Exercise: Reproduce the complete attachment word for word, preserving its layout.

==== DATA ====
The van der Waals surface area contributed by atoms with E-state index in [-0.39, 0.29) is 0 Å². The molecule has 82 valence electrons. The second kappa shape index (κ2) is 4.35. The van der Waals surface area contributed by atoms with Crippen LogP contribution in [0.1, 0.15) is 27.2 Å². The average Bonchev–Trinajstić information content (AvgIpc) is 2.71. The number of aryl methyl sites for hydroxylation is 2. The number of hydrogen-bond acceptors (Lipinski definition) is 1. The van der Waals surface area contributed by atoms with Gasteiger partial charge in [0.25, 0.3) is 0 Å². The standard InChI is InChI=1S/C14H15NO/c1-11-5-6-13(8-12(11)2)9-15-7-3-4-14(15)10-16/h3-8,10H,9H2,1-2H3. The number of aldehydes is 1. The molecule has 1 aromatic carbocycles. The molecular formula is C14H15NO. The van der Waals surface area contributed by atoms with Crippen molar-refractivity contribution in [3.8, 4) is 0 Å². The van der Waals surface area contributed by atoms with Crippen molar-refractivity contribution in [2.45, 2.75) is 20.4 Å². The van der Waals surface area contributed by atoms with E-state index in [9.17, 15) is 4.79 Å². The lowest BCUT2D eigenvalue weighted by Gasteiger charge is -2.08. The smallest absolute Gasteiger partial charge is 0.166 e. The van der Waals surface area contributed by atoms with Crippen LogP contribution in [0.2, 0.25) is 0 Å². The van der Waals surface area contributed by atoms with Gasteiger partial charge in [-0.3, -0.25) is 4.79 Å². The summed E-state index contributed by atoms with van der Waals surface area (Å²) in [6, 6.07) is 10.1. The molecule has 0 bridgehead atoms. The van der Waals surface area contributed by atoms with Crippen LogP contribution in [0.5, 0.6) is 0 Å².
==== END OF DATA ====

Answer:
The van der Waals surface area contributed by atoms with E-state index in [-0.39, 0.29) is 0 Å². The molecule has 82 valence electrons. The second kappa shape index (κ2) is 4.35. The van der Waals surface area contributed by atoms with Crippen LogP contribution in [0.1, 0.15) is 27.2 Å². The average Bonchev–Trinajstić information content (AvgIpc) is 2.71. The number of aryl methyl sites for hydroxylation is 2. The number of hydrogen-bond acceptors (Lipinski definition) is 1. The van der Waals surface area contributed by atoms with Gasteiger partial charge in [0.25, 0.3) is 0 Å². The standard InChI is InChI=1S/C14H15NO/c1-11-5-6-13(8-12(11)2)9-15-7-3-4-14(15)10-16/h3-8,10H,9H2,1-2H3. The number of aldehydes is 1. The molecule has 1 aromatic carbocycles. The molecular formula is C14H15NO. The van der Waals surface area contributed by atoms with Crippen molar-refractivity contribution in [3.8, 4) is 0 Å². The van der Waals surface area contributed by atoms with Crippen molar-refractivity contribution in [2.45, 2.75) is 20.4 Å². The van der Waals surface area contributed by atoms with E-state index in [9.17, 15) is 4.79 Å². The lowest BCUT2D eigenvalue weighted by Gasteiger charge is -2.08. The smallest absolute Gasteiger partial charge is 0.166 e. The van der Waals surface area contributed by atoms with Crippen LogP contribution in [0.2, 0.25) is 0 Å². The van der Waals surface area contributed by atoms with Gasteiger partial charge in [-0.3, -0.25) is 4.79 Å². The summed E-state index contributed by atoms with van der Waals surface area (Å²) in [6, 6.07) is 10.1. The molecule has 0 bridgehead atoms. The van der Waals surface area contributed by atoms with Crippen LogP contribution in [0.5, 0.6) is 0 Å².